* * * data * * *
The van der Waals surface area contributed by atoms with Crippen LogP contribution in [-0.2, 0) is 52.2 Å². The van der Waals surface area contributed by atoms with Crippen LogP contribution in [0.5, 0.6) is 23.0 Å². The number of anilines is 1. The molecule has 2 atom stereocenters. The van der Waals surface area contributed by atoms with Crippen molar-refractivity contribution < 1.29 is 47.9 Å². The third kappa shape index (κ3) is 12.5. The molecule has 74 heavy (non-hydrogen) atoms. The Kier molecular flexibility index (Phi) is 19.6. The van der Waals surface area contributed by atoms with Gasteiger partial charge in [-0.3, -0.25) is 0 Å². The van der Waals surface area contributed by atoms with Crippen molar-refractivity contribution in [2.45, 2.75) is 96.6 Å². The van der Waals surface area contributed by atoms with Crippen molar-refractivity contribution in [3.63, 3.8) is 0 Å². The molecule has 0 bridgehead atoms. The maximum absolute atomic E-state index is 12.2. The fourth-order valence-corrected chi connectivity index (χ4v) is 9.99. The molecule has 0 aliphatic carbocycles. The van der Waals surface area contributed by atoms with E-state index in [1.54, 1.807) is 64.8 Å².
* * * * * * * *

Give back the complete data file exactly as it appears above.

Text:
The van der Waals surface area contributed by atoms with Crippen LogP contribution in [-0.2, 0) is 52.2 Å². The van der Waals surface area contributed by atoms with Crippen LogP contribution in [0.5, 0.6) is 23.0 Å². The number of anilines is 1. The molecule has 2 atom stereocenters. The van der Waals surface area contributed by atoms with Crippen molar-refractivity contribution < 1.29 is 47.9 Å². The third kappa shape index (κ3) is 12.5. The molecule has 74 heavy (non-hydrogen) atoms. The Kier molecular flexibility index (Phi) is 19.6. The van der Waals surface area contributed by atoms with Gasteiger partial charge in [-0.3, -0.25) is 0 Å². The van der Waals surface area contributed by atoms with Crippen molar-refractivity contribution in [2.45, 2.75) is 96.6 Å². The van der Waals surface area contributed by atoms with Crippen molar-refractivity contribution in [3.63, 3.8) is 0 Å². The molecule has 0 bridgehead atoms. The maximum absolute atomic E-state index is 12.2. The fourth-order valence-corrected chi connectivity index (χ4v) is 9.99. The molecule has 0 aliphatic carbocycles. The van der Waals surface area contributed by atoms with E-state index in [1.54, 1.807) is 64.8 Å².